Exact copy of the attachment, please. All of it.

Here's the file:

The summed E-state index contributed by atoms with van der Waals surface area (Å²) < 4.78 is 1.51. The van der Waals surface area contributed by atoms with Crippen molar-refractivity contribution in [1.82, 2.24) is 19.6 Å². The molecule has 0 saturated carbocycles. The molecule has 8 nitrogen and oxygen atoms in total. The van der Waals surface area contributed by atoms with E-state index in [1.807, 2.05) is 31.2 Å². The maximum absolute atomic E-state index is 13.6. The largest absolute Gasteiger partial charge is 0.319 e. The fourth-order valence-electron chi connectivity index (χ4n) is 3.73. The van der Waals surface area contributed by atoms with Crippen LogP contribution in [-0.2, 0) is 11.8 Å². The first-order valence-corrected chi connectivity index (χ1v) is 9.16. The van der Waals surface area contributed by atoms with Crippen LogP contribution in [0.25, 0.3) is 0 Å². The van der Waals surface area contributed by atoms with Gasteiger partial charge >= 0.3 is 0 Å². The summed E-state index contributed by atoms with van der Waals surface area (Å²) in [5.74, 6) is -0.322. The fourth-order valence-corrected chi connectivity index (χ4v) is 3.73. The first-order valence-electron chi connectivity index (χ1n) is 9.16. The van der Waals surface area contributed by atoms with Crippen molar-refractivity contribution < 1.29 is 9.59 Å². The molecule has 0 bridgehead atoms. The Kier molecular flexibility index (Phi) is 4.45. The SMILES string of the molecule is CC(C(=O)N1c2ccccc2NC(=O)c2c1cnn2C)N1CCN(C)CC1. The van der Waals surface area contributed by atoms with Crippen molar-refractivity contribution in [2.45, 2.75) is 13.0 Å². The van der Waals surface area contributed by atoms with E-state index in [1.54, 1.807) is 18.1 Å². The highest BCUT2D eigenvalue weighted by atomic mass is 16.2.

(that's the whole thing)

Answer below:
The summed E-state index contributed by atoms with van der Waals surface area (Å²) < 4.78 is 1.51. The van der Waals surface area contributed by atoms with Crippen molar-refractivity contribution in [1.82, 2.24) is 19.6 Å². The molecule has 0 saturated carbocycles. The molecule has 8 nitrogen and oxygen atoms in total. The van der Waals surface area contributed by atoms with E-state index in [1.807, 2.05) is 31.2 Å². The maximum absolute atomic E-state index is 13.6. The largest absolute Gasteiger partial charge is 0.319 e. The fourth-order valence-electron chi connectivity index (χ4n) is 3.73. The van der Waals surface area contributed by atoms with Crippen LogP contribution in [-0.2, 0) is 11.8 Å². The first-order valence-corrected chi connectivity index (χ1v) is 9.16. The van der Waals surface area contributed by atoms with Crippen LogP contribution in [0.25, 0.3) is 0 Å². The van der Waals surface area contributed by atoms with Gasteiger partial charge >= 0.3 is 0 Å². The summed E-state index contributed by atoms with van der Waals surface area (Å²) in [5.74, 6) is -0.322. The fourth-order valence-corrected chi connectivity index (χ4v) is 3.73. The first-order valence-electron chi connectivity index (χ1n) is 9.16. The van der Waals surface area contributed by atoms with Crippen molar-refractivity contribution < 1.29 is 9.59 Å². The molecule has 0 bridgehead atoms. The Kier molecular flexibility index (Phi) is 4.45. The SMILES string of the molecule is CC(C(=O)N1c2ccccc2NC(=O)c2c1cnn2C)N1CCN(C)CC1. The van der Waals surface area contributed by atoms with Crippen molar-refractivity contribution in [2.45, 2.75) is 13.0 Å². The van der Waals surface area contributed by atoms with E-state index in [1.54, 1.807) is 18.1 Å². The highest BCUT2D eigenvalue weighted by atomic mass is 16.2.